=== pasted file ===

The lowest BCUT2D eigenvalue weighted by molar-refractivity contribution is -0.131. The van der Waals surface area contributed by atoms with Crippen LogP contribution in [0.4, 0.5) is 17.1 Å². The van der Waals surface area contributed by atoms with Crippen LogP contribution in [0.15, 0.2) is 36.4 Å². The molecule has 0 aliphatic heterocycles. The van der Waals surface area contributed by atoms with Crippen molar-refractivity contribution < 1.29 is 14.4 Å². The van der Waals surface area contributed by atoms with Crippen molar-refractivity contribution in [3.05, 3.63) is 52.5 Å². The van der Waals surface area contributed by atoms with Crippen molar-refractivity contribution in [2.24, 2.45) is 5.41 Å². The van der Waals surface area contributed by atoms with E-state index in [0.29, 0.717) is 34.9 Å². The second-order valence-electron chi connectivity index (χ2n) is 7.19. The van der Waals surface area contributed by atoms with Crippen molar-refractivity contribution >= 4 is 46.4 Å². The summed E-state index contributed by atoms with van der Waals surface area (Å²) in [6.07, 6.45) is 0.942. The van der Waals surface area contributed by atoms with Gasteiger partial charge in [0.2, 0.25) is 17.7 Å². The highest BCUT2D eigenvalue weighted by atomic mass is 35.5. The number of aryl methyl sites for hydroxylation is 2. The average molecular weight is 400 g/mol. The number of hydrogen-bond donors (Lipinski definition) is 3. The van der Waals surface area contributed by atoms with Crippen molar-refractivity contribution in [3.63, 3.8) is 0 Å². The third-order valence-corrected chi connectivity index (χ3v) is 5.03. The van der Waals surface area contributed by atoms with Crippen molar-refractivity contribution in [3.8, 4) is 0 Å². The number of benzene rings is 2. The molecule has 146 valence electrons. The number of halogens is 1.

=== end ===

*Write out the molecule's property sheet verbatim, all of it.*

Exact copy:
The lowest BCUT2D eigenvalue weighted by molar-refractivity contribution is -0.131. The van der Waals surface area contributed by atoms with Crippen LogP contribution in [0.4, 0.5) is 17.1 Å². The van der Waals surface area contributed by atoms with Crippen LogP contribution in [0.15, 0.2) is 36.4 Å². The molecule has 0 aliphatic heterocycles. The van der Waals surface area contributed by atoms with Crippen molar-refractivity contribution < 1.29 is 14.4 Å². The van der Waals surface area contributed by atoms with Crippen molar-refractivity contribution in [3.05, 3.63) is 52.5 Å². The van der Waals surface area contributed by atoms with Crippen molar-refractivity contribution in [2.24, 2.45) is 5.41 Å². The van der Waals surface area contributed by atoms with E-state index in [0.29, 0.717) is 34.9 Å². The second-order valence-electron chi connectivity index (χ2n) is 7.19. The van der Waals surface area contributed by atoms with Crippen molar-refractivity contribution >= 4 is 46.4 Å². The summed E-state index contributed by atoms with van der Waals surface area (Å²) in [6.07, 6.45) is 0.942. The van der Waals surface area contributed by atoms with Gasteiger partial charge in [0.2, 0.25) is 17.7 Å². The highest BCUT2D eigenvalue weighted by atomic mass is 35.5. The number of aryl methyl sites for hydroxylation is 2. The average molecular weight is 400 g/mol. The number of hydrogen-bond donors (Lipinski definition) is 3. The van der Waals surface area contributed by atoms with Crippen molar-refractivity contribution in [3.63, 3.8) is 0 Å². The third-order valence-corrected chi connectivity index (χ3v) is 5.03. The van der Waals surface area contributed by atoms with Crippen molar-refractivity contribution in [3.8, 4) is 0 Å². The number of benzene rings is 2. The molecule has 146 valence electrons. The number of halogens is 1.